#page#In his paper “Sociolinguistic Folklore in the Study of African-American English,” Professor Wolfram addresses three main myths about black English. The first is that it is “supraregional,” meaning that, when it comes to English, black is black is black, regardless of whether we’re talking about the South Bronx or the rural Carolinas. The second is the myth of uniform change, that black-speech variations happen in approximately the same way across all black communities. Both of those are false, but the third, the social-stratification myth, is probably the most significant for NPR’s purposes. The (over)simplified version of that myth is that as African Americans move up the economic and educational ladders, they sound less black, and implicitly more white. But the reality is much more complicated than that, and the incidence of the measurable, identifiable features associated with African-American English (such as copula/auxiliary absence, e.g., “He tall,” or the habitual “be,” e.g., “Cookie Monster be eating cookies,” my favorite textbook example) do not track socioeconomic status, varying not only from speaker to speaker but — perhaps more relevant — from situation to situation. This is of course true among all English variants: There are Harvard-educated southern professors who amputate contractions and Yale-educated Yankees who do the same thing when they want to sound homey, as in the case of Hillary Rodham Clinton’s weird “I don’ feel noways tired” performance.

The remarkable thing — or the utterly unremarkable thing, depending on your point of view — isn’t that NPR personalities sound so white, but that they sound so much like NPR personalities.

Funny story: A couple of years ago, I was watching Red Eye, a Fox News program on which I have appeared a few times. One of the guests that night was a younger black man, Kmele Foster, who was talking about the philosophy of Lysander Spooner. There are not very many people who are interested in the ideas of Lysander Spooner, a 19th-century American anarchist who started his own private postal service, and so I made a note to myself that I needed to get together with this Foster guy. As it turns out, our front doors at the time were about four feet from each other. At first I thought: “What are the chances that would be the case?” but an equally relevant question is: “What are the chances that it wouldn’t be the case?” By that I mean: People with similar interests, in similar occupations, with similar educational backgrounds and similar financial situations turn out — unsurprisingly — to have similar taste in living arrangements, and lots of other things in common, too. Do we speak alike? Not especially — we both speak a subdialect of High Nerd, but we’re from different geographic backgrounds — though I suspect that we sound more alike than we sound like what people think of as “sounding black” or (in my case) “sounding Texan.”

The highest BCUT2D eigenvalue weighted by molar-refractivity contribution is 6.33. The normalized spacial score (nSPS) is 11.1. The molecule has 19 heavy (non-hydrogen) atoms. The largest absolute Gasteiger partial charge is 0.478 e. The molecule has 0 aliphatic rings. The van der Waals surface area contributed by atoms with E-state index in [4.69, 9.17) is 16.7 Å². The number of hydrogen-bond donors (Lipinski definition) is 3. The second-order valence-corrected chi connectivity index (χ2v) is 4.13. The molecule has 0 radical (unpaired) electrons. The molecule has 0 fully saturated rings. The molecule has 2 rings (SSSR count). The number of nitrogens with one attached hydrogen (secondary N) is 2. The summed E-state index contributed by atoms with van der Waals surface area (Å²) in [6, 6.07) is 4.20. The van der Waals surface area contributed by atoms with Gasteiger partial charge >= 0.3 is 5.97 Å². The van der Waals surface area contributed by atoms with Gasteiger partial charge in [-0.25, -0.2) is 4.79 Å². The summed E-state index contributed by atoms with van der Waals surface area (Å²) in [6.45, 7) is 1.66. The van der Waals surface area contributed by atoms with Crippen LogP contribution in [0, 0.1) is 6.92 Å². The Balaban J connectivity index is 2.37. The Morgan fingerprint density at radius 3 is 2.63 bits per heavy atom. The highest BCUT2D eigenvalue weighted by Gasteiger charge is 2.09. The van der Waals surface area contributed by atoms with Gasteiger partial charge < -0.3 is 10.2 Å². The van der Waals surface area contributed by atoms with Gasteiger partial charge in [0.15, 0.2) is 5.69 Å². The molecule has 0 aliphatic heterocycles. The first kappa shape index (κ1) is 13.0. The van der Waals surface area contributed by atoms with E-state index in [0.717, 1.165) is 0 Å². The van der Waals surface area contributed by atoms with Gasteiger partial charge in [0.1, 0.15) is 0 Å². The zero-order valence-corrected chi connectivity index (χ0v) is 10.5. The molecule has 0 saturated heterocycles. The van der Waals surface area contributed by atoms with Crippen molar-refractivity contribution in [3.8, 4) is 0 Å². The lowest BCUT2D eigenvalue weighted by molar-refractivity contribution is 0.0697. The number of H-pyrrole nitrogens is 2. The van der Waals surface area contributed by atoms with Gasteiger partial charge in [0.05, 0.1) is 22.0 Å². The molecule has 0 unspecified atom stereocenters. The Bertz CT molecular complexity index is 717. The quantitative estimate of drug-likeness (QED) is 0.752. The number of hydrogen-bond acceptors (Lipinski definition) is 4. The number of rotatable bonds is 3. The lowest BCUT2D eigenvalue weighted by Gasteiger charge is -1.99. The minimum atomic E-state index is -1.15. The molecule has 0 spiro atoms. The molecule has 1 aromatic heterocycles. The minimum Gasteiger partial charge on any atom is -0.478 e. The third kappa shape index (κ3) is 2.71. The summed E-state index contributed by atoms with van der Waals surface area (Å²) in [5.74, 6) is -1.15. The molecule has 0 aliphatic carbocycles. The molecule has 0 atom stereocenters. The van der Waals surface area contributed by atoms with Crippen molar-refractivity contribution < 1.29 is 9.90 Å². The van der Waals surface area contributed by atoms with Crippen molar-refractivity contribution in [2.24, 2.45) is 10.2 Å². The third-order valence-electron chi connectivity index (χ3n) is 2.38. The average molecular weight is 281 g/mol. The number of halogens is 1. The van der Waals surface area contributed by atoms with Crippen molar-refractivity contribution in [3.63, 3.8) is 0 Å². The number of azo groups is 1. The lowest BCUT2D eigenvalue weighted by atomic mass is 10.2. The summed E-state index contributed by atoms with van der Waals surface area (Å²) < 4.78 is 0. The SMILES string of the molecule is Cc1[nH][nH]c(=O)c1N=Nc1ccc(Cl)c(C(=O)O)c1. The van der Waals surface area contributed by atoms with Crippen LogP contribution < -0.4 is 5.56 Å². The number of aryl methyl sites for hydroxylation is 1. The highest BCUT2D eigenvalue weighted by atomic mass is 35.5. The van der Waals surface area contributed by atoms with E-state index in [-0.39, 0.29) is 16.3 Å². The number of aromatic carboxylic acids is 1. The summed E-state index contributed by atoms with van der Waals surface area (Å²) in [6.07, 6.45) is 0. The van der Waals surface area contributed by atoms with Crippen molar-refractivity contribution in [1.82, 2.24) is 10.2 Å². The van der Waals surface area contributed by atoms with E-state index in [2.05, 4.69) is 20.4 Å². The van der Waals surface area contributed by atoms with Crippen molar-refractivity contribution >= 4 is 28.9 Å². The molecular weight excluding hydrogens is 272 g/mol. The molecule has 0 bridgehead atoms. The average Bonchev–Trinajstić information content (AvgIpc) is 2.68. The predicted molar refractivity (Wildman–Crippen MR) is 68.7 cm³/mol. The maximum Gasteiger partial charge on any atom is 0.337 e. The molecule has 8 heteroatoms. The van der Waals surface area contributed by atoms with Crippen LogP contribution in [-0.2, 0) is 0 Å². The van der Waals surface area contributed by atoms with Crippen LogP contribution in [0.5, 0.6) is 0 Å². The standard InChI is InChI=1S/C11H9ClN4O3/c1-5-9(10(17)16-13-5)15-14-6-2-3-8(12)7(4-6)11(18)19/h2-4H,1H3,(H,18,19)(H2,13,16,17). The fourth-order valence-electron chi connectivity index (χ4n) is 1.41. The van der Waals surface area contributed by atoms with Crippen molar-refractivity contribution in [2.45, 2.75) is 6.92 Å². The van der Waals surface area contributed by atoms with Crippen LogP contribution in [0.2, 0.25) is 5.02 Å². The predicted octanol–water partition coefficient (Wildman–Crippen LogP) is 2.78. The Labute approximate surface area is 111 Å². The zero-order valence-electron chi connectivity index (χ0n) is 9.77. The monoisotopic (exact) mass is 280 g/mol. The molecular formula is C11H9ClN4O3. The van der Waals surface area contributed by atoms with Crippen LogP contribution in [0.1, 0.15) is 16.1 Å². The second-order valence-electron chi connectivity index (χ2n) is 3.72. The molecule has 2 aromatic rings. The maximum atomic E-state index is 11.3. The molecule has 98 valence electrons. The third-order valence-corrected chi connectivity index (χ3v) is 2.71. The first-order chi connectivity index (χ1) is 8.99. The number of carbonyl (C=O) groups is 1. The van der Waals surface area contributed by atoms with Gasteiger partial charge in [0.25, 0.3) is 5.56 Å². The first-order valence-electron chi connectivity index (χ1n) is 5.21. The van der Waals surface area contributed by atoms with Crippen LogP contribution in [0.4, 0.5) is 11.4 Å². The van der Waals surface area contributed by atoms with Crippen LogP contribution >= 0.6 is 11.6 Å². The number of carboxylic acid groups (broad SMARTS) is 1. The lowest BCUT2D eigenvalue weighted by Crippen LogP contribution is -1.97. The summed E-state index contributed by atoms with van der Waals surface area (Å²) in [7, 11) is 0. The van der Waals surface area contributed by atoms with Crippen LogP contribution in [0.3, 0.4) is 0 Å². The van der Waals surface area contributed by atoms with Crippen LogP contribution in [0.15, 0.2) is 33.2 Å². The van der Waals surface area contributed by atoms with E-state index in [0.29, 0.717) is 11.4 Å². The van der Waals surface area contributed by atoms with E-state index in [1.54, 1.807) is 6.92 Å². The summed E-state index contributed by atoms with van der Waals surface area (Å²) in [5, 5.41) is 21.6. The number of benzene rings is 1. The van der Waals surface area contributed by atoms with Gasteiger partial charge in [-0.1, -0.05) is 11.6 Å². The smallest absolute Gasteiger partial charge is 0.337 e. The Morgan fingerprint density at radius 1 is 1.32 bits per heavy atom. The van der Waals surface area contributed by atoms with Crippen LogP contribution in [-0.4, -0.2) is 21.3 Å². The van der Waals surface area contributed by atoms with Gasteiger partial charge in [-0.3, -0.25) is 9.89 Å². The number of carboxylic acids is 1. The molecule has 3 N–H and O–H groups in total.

The cultural power of linguistic stereotypes is stronger than is generally appreciated: A few weeks ago, I watched (embarrassing-confession alert!) Iron Sky, the tremendously amusing Nazis-on-the-moon sci-fi schlock-fest in which Sarah Palin is president of the United States. Palin is, you’ll recall, from Alaska, and her family has roots in Idaho. Her accent is of a familiar north-northwestern variety. In Iron Sky, President Palin has a noticeable southern accent. Why? Because she’s supposed to be a dumb, Jesus-loves-my-assault-rifle hick, and hicks have southern accents, even if they’re from Maine or New Jersey or the Yukon.

You can bet that nobody, but nobody, will ever complain that NPR sounds too southern.

The sort of people who work at NPR — like the sort of people who listen to it — come mainly from a demographic slice in which the markers of tribal affiliation are so powerful and so deeply ingrained that the members of the tribe do not notice them — no more than a fish knows what water is. You have to be from outside that tribe — as I am — to detect those markers, and black-versus-white is the least of them: Whether somebody talks like one of Eddie Murphy’s cartoon African Americans or like a bit player from The Dukes of Hazzard, it sounds the same way to the NPRniks — wrong.

I’ve heard it said that Michel Martin, who hosted Tell Me More, doesn’t “sound black.” I have read the same thing about Azealia Banks — that she “sounds white.” They certainly don’t sound alike: Martin is from Brooklyn and Banks is from Harlem, which are much more distant linguistically than they are geographically. Martin is a bit older, too. But do they sound, as the headline put it, “too white”? As Kmele Foster puts it, there are as many ways to be black as there are black people — and a concept that expansive is effectively meaningless.